The most persistent charge levelled against Republicans is ‘where is your alternative’? [to the Good Friday Agreement]. Its monotonous use has transformed it into a comfort blanket for supporters and doubters of the agreement alike...It is an age-old political ploy designed to justify failure by highlighting the supposed lack of credible alternatives. British withdrawal and the ending of partition can only be realised by a political strategy, which is firmly rooted in a support base, which holds these two aims as its primary objectives” (Sovereign Nation, Jan/Feb 2000: 4).

In urging a fundamentalist political strategy, ‘dissident’ republicans relied upon historical ‘lessons’ to justify continuing armed actions, asserting that ‘in every generation the Irish people have rejected and challenged Britain’s claim to interfere to Ireland’s affairs’ (RIRA statement, Sovereign Nation Jan/Feb 2000: 1). The attempted positioning of the RIRA as the vanguard of this continuing struggle was nonetheless problematic. Its leader in Belfast, Joe O’Connor, was killed by the PIRA in 2000 and the organisation struggled to obtain support in the wake of the Omagh atrocity, amid rapid electoral advancement for Sinn Fein, boosted by a strong youth vote. Nonetheless, the RIRA resisted efforts by the Irish government, led by the special advisor to the Taoiseach, Martin Mansergh, to call a permanent ceasefire. Concurrently, the RIRA revived sufficiently to launch a small-scale campaign in London, which included a bombing at the BBC and an attack upon MI6 Headquarters. By August 2001, there were reports of overcrowding on the paramilitary wings of Portlaoise Jail in the Irish Republic, which housed 44 RIRA and 3 CIRA prisoners (Sunday Business Post, 5 August 2001) plus 10 from the Irish National Liberation Army, which, whilst opposed to the Good Friday Agreement, decommissioned its weapons and made permanent its ceasefire in 2010. RIRA’s local support in Northern Ireland, whilst very limited, was indicated by, for example, the setting up of patrols in Strabane in 2002 (Derry Journal 25 October 2002). During that year, the RIRA killed a worker at a British Territorial Army base in Londonderry.

By the mid-2000s, RIRA prisoners were serving sentences averaging 10 years. At an average age of 34, those prisoners did not fit easily with assumptions concerning the recruitment of vulnerable teenagers (almost half were married) or with perceptions that they were ex-PIRA ‘veterans’. The RIRA attempted to intensify its activities as the PIRA wound itself up in 2005. Dissident republicans were responsible for 57 shooting and 48 assault casualties in the first four years after the PIRA departure from the stage (Independent Monitoring Commission, 2010: 22). In 2009, the RIRA shot dead two British soldiers outside the Massereene Army base and the CIRA killed a police officer in Craigavon. The period March to August 2009 saw an 85 per cent increase in casualties caused by dissident republican shootings and assaults, up from 34 to 63 compared to the previous six months (Ibid: 30). Antrim, Belfast, Derry, Craigavon, Lisburn, Larne, Strabane and Limavady were the areas where the vast majority of attacks took place.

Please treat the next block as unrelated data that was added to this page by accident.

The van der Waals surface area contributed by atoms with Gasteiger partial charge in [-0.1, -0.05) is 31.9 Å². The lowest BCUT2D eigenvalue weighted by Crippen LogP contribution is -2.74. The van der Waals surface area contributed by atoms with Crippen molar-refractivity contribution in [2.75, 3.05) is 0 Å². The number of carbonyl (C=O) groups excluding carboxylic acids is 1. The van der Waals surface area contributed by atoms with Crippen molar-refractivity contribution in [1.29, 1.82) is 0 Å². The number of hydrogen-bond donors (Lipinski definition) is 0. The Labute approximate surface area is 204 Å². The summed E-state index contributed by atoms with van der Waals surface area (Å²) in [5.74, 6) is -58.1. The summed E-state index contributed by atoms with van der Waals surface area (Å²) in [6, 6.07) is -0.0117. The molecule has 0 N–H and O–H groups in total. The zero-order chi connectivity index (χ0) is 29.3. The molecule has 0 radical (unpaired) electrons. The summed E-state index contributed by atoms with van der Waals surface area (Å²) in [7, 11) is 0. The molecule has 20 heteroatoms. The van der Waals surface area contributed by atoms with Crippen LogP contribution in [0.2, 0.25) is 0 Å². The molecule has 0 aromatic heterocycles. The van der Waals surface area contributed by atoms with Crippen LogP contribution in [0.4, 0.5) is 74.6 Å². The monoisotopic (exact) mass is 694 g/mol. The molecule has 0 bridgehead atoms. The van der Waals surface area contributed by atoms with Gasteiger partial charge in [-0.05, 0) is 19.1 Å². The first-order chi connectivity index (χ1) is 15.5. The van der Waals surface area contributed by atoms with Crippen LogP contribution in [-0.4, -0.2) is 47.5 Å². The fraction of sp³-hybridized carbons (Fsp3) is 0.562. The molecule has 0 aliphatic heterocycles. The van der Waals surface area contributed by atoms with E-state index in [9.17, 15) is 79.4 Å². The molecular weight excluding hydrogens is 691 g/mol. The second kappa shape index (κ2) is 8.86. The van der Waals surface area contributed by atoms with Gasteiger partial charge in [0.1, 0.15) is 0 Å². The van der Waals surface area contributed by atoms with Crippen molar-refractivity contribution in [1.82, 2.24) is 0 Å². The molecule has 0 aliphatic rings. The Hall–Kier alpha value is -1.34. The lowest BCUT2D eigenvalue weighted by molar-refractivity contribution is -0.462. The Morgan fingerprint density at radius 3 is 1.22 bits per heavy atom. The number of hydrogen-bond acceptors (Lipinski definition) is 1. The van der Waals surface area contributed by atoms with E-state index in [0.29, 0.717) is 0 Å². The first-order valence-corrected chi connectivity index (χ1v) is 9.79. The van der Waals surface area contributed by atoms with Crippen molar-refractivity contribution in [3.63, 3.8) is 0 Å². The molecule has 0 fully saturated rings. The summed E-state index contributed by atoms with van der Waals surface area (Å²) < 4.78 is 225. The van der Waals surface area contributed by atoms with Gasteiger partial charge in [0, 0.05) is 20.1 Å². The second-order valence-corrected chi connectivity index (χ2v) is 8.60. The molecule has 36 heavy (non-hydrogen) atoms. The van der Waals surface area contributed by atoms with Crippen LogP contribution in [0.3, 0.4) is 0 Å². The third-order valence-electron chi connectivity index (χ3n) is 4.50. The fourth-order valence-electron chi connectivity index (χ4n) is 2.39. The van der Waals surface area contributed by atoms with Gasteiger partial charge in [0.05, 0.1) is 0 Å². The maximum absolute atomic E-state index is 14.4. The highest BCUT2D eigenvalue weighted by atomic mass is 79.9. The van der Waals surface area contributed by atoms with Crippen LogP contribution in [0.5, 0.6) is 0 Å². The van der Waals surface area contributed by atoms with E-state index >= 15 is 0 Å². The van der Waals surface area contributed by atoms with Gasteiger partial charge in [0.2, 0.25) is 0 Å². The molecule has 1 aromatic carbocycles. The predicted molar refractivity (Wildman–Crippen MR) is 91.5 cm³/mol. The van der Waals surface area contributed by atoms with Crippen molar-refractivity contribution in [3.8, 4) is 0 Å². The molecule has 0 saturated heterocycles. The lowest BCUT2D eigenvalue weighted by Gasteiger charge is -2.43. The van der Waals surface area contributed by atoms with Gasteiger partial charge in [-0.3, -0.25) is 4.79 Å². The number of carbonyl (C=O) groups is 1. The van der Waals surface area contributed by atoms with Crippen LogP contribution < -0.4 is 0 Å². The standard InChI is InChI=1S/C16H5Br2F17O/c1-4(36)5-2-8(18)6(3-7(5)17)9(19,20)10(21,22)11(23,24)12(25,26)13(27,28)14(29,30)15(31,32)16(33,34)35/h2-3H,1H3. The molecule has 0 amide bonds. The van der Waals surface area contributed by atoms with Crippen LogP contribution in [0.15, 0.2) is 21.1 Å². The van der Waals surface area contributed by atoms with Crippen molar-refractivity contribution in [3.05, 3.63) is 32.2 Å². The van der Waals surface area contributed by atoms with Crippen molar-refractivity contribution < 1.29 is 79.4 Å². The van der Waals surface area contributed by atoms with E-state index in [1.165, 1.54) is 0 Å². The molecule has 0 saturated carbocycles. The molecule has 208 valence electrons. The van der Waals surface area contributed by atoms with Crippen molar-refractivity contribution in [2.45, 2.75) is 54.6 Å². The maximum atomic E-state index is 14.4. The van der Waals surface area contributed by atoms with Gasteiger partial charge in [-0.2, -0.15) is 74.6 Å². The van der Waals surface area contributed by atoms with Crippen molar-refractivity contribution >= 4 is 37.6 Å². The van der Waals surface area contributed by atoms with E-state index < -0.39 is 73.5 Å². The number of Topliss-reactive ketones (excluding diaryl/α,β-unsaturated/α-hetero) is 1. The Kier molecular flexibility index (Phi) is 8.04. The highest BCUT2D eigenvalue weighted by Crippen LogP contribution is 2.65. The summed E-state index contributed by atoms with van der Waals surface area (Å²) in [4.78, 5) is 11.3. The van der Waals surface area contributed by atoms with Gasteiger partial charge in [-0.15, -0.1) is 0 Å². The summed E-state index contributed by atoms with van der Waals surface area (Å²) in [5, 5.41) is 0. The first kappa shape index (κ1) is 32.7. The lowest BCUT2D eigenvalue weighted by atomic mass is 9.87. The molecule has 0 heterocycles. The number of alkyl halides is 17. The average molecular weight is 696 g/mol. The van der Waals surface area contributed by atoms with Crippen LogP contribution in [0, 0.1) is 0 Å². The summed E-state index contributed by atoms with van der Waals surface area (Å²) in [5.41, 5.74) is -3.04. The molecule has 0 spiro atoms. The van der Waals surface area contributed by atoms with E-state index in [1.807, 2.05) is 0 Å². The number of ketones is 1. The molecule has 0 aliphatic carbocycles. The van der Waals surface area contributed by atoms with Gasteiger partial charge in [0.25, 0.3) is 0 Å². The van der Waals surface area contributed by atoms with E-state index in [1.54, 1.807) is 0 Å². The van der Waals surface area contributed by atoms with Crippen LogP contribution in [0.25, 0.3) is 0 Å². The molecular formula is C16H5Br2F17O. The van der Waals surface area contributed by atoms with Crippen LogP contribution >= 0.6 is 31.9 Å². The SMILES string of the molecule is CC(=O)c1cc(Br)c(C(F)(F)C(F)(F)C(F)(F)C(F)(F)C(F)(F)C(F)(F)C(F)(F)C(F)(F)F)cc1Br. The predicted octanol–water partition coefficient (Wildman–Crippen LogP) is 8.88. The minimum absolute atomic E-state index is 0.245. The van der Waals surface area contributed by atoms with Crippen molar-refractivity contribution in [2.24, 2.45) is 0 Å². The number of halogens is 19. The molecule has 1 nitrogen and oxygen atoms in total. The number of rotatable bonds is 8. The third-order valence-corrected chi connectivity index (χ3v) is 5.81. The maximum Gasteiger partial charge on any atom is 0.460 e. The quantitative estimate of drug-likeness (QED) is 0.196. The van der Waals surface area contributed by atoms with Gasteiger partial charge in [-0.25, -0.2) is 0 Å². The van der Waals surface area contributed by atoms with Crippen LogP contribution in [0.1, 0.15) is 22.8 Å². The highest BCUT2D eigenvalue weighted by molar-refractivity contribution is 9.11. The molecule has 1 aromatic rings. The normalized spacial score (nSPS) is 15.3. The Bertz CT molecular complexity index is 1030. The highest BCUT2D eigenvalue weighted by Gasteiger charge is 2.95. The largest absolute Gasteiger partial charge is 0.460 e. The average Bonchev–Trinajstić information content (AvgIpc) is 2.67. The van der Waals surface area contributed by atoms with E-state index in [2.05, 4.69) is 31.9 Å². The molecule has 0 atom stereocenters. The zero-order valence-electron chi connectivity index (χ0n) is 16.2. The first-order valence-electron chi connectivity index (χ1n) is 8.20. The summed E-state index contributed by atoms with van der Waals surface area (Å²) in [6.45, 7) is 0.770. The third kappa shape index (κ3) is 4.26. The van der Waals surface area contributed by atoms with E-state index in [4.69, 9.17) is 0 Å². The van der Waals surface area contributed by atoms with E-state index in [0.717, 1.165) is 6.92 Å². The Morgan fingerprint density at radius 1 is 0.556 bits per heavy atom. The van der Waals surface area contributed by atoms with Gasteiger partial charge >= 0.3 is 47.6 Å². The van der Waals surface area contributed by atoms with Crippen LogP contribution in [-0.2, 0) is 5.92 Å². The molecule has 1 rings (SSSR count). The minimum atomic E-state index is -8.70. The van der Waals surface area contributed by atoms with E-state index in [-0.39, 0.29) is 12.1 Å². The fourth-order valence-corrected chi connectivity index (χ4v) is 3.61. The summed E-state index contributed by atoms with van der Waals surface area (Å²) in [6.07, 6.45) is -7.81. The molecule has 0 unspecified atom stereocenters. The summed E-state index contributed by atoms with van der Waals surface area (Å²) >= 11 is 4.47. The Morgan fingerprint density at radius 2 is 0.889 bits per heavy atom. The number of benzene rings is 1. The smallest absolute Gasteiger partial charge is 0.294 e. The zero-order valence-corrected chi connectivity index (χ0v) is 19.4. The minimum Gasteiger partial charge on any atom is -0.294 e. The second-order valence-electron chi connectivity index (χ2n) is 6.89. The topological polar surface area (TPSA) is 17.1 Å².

The RIRA’s 2010 New Year statement was vitriolic concerning the condemnation of its ‘gallant volunteers’ as ‘traitors to Ireland’, declaring that ‘a former comrade [Martin McGuinness] has come full circle’. Arguing that ‘the tactical use of armed struggle can and does bring results’, the RIRA threatened more of the same, insisting that ‘any young person foolish enough to join the colonial police in the belief that the leadership of the Provisional movement will protect them, or give them cover, is sadly mistaken...they [the PSNI] are the first line of defence for the British government’.

Concurrently, the 32CSM’s 2010 New Year statement insisted it would ‘give leadership to our communities ... in a disciplined approach the 32CSM will liaise directly with local communities to explore ways of reclaiming their sovereignty and, under these auspices, help them pursue their political and social objectives’. This appeared to be a thinly-veiled indication that ‘policing’ of local communities would be increased by the organisation. The previous two years saw an increase in the number of ‘punishment attacks’ carried out dissidents upon suspected local criminals, in an attempt to exert community authority and supplant the police service as custodians of communal ‘protection’.

Politically, the 32CSM is less committed to the traditionalist ‘purism’ of Republican Sinn Fein (RSF) (below), being more concerned with supporting a revived armed campaign, than with the issue of abstention from the Irish Parliament in Dublin, an issue which it regards as arcane and irrelevant to its ‘struggle’. Many 32CSM members had stayed with Sinn Fein and PIRA after 1986, when those organisations had accepted the Irish Parliament, presiding over 26 of the 32 counties on the island of Ireland. It was compromise over the status of Northern Ireland, not the Irish Republic, and the abandonment of armed struggle, which prompted their departure from Sinn Fein and the focus of the organisation is very much upon the ‘occupied North’, where the need for some tactical flexibility is recognised. The 32CSM’s 2009 Easter statement insisted:

We need to set our case against British occupation in a way that is relevant to our people’s needs today. Our aims cannot solely be the product of the past nor can they be a slave to that past. British reasons for remaining in Ireland will change according to modern British interests. Republican strategies opposing these interests must adapt accordingly.